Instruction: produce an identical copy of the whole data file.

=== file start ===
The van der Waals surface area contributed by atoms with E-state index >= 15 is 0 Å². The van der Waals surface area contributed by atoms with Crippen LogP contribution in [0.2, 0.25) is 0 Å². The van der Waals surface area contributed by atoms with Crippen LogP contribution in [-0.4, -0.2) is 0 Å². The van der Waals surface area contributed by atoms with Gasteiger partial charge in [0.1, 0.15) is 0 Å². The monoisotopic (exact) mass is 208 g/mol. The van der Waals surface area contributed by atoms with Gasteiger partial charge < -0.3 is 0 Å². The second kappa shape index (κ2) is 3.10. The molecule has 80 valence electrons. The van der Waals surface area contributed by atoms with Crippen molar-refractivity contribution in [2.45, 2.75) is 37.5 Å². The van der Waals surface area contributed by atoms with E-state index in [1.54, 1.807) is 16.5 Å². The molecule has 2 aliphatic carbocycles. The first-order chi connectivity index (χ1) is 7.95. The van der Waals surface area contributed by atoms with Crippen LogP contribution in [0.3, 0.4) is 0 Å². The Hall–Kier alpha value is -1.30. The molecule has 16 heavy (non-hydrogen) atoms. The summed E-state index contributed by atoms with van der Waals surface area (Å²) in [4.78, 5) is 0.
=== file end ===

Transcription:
The van der Waals surface area contributed by atoms with E-state index >= 15 is 0 Å². The van der Waals surface area contributed by atoms with Crippen LogP contribution in [0.2, 0.25) is 0 Å². The van der Waals surface area contributed by atoms with Crippen LogP contribution in [-0.4, -0.2) is 0 Å². The van der Waals surface area contributed by atoms with Gasteiger partial charge in [0.1, 0.15) is 0 Å². The monoisotopic (exact) mass is 208 g/mol. The van der Waals surface area contributed by atoms with Gasteiger partial charge < -0.3 is 0 Å². The second kappa shape index (κ2) is 3.10. The molecule has 80 valence electrons. The van der Waals surface area contributed by atoms with Crippen molar-refractivity contribution in [2.45, 2.75) is 37.5 Å². The van der Waals surface area contributed by atoms with E-state index in [1.54, 1.807) is 16.5 Å². The molecule has 2 aliphatic carbocycles. The first-order chi connectivity index (χ1) is 7.95. The van der Waals surface area contributed by atoms with Crippen LogP contribution in [0.3, 0.4) is 0 Å². The Hall–Kier alpha value is -1.30. The molecule has 16 heavy (non-hydrogen) atoms. The summed E-state index contributed by atoms with van der Waals surface area (Å²) in [4.78, 5) is 0.